Black History Month was created as an opportunity to celebrate
black people who have made extraordinary contributions to the world. Not all these figures have been acknowledged for their work, so this month was made to right that injustice.
Although, this month was created with the best intentions, I have found that it has two main problems. The primary problem is that it is entirely too focussed on slavery and the Atlantic slave trade. That is not to say that the slave trade is not an important subject that must be studied, and the important figures connected to it and its abolition recognised but there are other periods that are neglected. Black history is not limited to the devastatingly horrific period of the transatlantic slave trade.
The other main problem with black history month especially in the UK is that it places a strong emphasis on African American figures such Martin Luther King, Malcolm X and Rosa Parks. Again, these figures are incredibly inspiring, and their deeds applauded. However, Black British history and figures are often overlooked or ignored.
So, for this Black History month, I decided to look for Black British figures who did great things not necessarily connected to the slave trade or the USA (with one exception). Here’s who I found:
July 24th, 1807- August 7th, 1867
Aldridge was an African American actor who came over to the UK to realise his acting dreams and succeeded. His 1825 London debut as Othello led to him being dubbed the ‘African Roscius’, a nickname he embraced throughout his career. He performed in several more of Shakespeare’s plays over the years such as Macbeth and the Merchant of Venice. Furthermore, he performed across Europe from Poland to Switzerland and received multiple honours from various European governments and monarchs.
Why he made the list:
Though, he was not strictly a Black British figure, he is included in this list because even today Black actors in Britain often voice how difficult it can be finding roles that are diverse and not founded in stereotypes. In addition, many Black actors in Britain have said that they find that Shakespearean play inaccessible to them, except for Othello. Therefore, hearing that a black actor was not only playing these roles but receiving widespread critical acclaim approximately 300 years earlier is extremely heartening for me. The existence of Aldridge could be inspiring to young black boys who aspire to stardom and thus, his career and talent should be known more widely.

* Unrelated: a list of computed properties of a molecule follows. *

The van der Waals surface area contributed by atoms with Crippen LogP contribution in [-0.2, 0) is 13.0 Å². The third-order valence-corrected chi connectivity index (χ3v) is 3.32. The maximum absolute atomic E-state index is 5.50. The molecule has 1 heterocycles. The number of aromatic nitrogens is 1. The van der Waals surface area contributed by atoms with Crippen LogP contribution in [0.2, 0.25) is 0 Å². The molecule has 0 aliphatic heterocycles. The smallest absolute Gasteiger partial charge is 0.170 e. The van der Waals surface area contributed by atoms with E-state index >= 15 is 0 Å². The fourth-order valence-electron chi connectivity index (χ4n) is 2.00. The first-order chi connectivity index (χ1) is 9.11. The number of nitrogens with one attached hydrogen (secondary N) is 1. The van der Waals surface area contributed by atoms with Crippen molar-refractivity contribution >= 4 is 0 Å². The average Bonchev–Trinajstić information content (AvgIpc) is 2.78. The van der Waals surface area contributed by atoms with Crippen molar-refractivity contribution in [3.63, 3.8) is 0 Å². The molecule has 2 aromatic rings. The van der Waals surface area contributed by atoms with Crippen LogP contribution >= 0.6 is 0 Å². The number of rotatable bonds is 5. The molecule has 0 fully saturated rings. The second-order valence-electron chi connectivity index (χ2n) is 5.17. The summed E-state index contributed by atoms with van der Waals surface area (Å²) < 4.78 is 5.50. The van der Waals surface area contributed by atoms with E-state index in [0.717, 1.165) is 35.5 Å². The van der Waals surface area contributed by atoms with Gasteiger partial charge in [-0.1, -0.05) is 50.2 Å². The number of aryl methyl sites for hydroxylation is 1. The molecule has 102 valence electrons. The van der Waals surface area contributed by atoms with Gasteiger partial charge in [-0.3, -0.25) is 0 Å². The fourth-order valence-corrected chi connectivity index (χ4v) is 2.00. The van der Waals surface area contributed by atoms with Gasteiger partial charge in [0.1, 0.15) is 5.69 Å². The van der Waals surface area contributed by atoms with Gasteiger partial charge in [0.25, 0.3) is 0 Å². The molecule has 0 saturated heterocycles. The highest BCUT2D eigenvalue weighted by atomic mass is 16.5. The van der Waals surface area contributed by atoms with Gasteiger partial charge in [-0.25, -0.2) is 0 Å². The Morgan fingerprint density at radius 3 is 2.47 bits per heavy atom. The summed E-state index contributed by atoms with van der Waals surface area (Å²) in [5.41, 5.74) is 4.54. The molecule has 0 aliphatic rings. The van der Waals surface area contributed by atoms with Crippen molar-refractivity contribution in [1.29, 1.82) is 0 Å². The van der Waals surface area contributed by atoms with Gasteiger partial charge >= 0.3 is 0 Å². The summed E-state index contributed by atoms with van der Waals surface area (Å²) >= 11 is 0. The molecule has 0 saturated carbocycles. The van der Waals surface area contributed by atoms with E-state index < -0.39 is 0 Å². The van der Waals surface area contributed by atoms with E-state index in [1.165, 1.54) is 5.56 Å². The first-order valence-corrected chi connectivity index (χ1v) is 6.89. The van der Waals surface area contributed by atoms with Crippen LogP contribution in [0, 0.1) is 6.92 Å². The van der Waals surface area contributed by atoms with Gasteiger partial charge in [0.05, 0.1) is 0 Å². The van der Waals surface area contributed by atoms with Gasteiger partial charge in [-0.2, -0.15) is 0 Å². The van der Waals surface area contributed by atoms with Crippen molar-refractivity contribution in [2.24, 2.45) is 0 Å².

February 18th, 1918- March 13th, 2015
Bader made history as on the first black women to join the British Armed Forces. Her career began in 1939 where she worked as a canteen assistant on an Army base in Yorkshire. Three years later, she joined the Women’s Auxiliary Air Force where she trained as in instrument repair and rose to the rank of Corporal.
Why she made the list?
Even though, there has been an increase of 10.9% of women entered the British Armed Forces, women, are still underrepresented in this area. I can only imagine how much the percentage would grow among women and black women in particular, if they heard more about people such as Lilian Bader paving the way for them during WWII.
September 27th, 1953-
Abbot was the first black woman to be elected to the UK Parliament in 1987 when she took her seat for Hackney North and Stoke Newington. Abbot further made history in 2019 when she became the first black women to speak at the despatch box. Since 1987, the MP for Hackney North and Stoke Newington has been consistently re-elected with an increased majority and continues to serve her constituency despite receiving horrific online abuse.
Why she made the list
Dianne Abbot stands as a symbol of what one can achieve through sheer resilience, strength, and determination. Despite the horrid abuse she receives on account of her race and gender, she continues to be an outspoken political figure. This fact alone makes her an inspiration for anyone who wishes to follow in her footsteps and enter politics.
August 16th, 1939-
This Trinidadian born British broadcaster is one of the most well-known faces in the UK. MacDonald spent over thirty years reading the news at ITN. In 1999, after a career that spans decades, he was received a knighthood for his services to Journalism.
Why he made the list
MacDonald made the list because he is an example of journalistic excellence. His frequent appearances on TV as a journalist, broadcaster and newsreader allowed for the normalisation of black faces in a field where diversity is not found in abundance, especially at the time when his career began.
There are so many influential and important black figures like these who do not get the recognition that they deserve as a result of the narrow focus of black history month and a general lack of black history in the curriculum. A group called The Black Curriculum aims to change that, click here to learn more.